Big, bigger, biggest

The world is blessed with some very enormous, ancient trees.

Humans may have a lot of cool tricks, but we’ll never get to grow up to be 35 stories tall.

In this regard, trees get to inhabit the best of all worlds, heaven and earth. With roots planted in the ground they get a taste of soil, while their upper reaches soak up the sun and touch the sky. 122 and 130 meters—and while trees of the past may have attained such majestic heights, some of the world’s tallest trees were sadly felled for lumber. The towering trees that remain, however, are still staggeringly lofty.

Let me tell you about a few giants! King Stringy is 86 meters high and is a Stringbark or Tasmanaian oak (although it is a eucalyptus! Forestry Tasmania follows the rule that trees above 85 m height are spared from cutting…”

Another giant is known as the ‘White knight’ (92 meters high) that is like a 30 floors high!! There is actually a posse of white knights, a group of super-tall manna gums (Eucalyptus viminalis) that have called the Evercreech Forest Reserve in Tasmania, Australia, their home for some 300 years. Tasmania appears to be a haven for super tall eucalyptus trees.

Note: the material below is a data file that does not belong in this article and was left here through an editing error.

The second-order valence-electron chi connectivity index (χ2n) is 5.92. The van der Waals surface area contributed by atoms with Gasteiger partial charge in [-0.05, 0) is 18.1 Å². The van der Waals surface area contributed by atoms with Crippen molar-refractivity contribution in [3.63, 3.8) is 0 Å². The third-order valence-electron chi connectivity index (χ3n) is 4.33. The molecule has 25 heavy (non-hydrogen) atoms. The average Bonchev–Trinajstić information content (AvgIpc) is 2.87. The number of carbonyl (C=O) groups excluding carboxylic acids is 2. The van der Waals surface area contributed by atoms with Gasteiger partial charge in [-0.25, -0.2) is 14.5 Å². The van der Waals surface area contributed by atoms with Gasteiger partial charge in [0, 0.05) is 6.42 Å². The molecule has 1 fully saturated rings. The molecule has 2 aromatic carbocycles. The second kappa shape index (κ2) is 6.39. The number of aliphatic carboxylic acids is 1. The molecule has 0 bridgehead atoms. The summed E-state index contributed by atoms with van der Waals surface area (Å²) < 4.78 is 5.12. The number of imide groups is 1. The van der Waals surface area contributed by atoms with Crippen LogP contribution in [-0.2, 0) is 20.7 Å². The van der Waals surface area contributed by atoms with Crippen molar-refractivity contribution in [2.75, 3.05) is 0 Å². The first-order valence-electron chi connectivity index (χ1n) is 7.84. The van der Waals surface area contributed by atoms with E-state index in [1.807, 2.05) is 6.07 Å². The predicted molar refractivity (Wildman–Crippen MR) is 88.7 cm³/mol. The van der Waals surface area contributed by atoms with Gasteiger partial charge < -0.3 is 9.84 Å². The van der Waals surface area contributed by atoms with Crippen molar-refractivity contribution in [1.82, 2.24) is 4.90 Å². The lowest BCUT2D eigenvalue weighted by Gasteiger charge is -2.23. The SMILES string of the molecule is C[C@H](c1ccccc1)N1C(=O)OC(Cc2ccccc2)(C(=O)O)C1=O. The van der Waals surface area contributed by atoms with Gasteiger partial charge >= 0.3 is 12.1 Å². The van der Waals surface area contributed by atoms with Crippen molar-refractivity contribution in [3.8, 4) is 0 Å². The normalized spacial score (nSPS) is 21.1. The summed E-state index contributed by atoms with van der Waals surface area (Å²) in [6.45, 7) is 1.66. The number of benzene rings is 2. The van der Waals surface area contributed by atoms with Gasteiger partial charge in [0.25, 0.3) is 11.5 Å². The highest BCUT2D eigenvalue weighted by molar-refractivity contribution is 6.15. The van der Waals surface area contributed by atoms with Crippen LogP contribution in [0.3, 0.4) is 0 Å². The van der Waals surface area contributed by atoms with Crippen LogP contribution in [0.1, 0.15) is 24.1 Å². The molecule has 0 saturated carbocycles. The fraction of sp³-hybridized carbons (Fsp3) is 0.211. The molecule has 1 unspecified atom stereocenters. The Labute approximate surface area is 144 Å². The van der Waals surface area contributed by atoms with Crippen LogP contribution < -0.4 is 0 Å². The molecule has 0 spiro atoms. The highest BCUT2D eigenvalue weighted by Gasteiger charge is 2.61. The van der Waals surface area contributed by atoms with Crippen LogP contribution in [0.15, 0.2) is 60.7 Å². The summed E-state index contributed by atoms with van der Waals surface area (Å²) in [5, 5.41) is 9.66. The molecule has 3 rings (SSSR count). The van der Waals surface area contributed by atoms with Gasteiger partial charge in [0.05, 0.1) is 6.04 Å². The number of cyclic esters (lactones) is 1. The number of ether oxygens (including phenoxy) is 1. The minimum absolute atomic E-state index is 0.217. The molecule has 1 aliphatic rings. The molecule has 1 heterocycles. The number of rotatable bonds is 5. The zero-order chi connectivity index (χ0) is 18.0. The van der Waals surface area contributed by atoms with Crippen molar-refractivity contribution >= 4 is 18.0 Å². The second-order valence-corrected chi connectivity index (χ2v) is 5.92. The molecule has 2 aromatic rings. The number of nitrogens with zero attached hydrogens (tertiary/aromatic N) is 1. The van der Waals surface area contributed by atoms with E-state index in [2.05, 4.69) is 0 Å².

Then there is the “Raven’s tower” (97 meters ). Located somewhere in California’s Prairie Creek Redwoods State Park , the exact location of this stately sitka spruce (Picea sitchensis) remains a secret, a courtesy afforded by foresters to a number of superlative trees. Other notable trees in this forest of giants include Big Tree, Corkscrew Redwood, and the Cathedral Trees.

The grandfather of them all is called “Hyperion” (116 meters tall) – reportedly the tallest tree in the world! This remarkable coast redwood (Sequoia sempervirens) was discovered in 2006 and is so tall that its top cannot be seen. Living in a secret location in Redwood National Park, California,Hyperion is estimated to be between 700 and 800 years old. And if not for woodpecker damage at the top, it is believed it would have grown even taller.

The challenge today is to find some pictures of the world’s tallest or widest trees and post them on social media.